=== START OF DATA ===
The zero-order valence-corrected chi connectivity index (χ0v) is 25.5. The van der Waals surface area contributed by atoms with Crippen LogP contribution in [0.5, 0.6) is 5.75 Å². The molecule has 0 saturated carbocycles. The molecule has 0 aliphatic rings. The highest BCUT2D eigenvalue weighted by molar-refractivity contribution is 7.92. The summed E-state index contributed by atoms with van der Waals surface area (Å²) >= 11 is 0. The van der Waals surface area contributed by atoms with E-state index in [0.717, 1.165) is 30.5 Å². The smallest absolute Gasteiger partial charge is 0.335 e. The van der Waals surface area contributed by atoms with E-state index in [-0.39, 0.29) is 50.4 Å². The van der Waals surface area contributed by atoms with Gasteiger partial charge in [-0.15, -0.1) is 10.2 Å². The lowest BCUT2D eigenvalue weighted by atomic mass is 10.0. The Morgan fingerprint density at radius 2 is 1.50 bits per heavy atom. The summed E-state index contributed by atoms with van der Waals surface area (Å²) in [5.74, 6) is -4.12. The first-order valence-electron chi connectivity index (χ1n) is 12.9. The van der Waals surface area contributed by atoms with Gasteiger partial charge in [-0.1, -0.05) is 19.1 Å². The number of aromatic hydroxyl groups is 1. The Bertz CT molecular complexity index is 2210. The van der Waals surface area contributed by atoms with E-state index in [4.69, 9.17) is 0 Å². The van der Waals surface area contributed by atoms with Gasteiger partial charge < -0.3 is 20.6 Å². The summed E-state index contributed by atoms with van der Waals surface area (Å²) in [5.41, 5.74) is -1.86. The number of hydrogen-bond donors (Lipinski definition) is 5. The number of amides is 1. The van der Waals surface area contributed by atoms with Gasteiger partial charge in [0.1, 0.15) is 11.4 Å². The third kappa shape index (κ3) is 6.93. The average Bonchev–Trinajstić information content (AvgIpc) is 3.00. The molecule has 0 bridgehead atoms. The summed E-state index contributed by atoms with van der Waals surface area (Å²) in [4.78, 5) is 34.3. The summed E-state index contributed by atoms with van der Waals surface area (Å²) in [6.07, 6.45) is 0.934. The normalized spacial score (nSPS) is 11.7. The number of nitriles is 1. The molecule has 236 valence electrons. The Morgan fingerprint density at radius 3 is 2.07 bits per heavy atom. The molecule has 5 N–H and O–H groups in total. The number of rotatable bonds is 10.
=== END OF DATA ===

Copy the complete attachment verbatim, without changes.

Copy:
The zero-order valence-corrected chi connectivity index (χ0v) is 25.5. The van der Waals surface area contributed by atoms with Crippen LogP contribution in [0.5, 0.6) is 5.75 Å². The molecule has 0 saturated carbocycles. The molecule has 0 aliphatic rings. The highest BCUT2D eigenvalue weighted by molar-refractivity contribution is 7.92. The summed E-state index contributed by atoms with van der Waals surface area (Å²) >= 11 is 0. The van der Waals surface area contributed by atoms with E-state index in [0.717, 1.165) is 30.5 Å². The smallest absolute Gasteiger partial charge is 0.335 e. The van der Waals surface area contributed by atoms with E-state index in [-0.39, 0.29) is 50.4 Å². The van der Waals surface area contributed by atoms with Gasteiger partial charge in [-0.15, -0.1) is 10.2 Å². The lowest BCUT2D eigenvalue weighted by atomic mass is 10.0. The Morgan fingerprint density at radius 2 is 1.50 bits per heavy atom. The summed E-state index contributed by atoms with van der Waals surface area (Å²) in [5.74, 6) is -4.12. The first-order valence-electron chi connectivity index (χ1n) is 12.9. The van der Waals surface area contributed by atoms with Gasteiger partial charge in [-0.1, -0.05) is 19.1 Å². The number of aromatic hydroxyl groups is 1. The Bertz CT molecular complexity index is 2210. The van der Waals surface area contributed by atoms with E-state index in [4.69, 9.17) is 0 Å². The van der Waals surface area contributed by atoms with Gasteiger partial charge < -0.3 is 20.6 Å². The summed E-state index contributed by atoms with van der Waals surface area (Å²) in [5.41, 5.74) is -1.86. The number of hydrogen-bond donors (Lipinski definition) is 5. The number of amides is 1. The van der Waals surface area contributed by atoms with Gasteiger partial charge in [0.1, 0.15) is 11.4 Å². The third kappa shape index (κ3) is 6.93. The average Bonchev–Trinajstić information content (AvgIpc) is 3.00. The molecule has 0 bridgehead atoms. The summed E-state index contributed by atoms with van der Waals surface area (Å²) in [4.78, 5) is 34.3. The summed E-state index contributed by atoms with van der Waals surface area (Å²) in [6.07, 6.45) is 0.934. The normalized spacial score (nSPS) is 11.7. The number of nitriles is 1. The molecule has 236 valence electrons. The Morgan fingerprint density at radius 3 is 2.07 bits per heavy atom. The molecule has 5 N–H and O–H groups in total. The number of rotatable bonds is 10.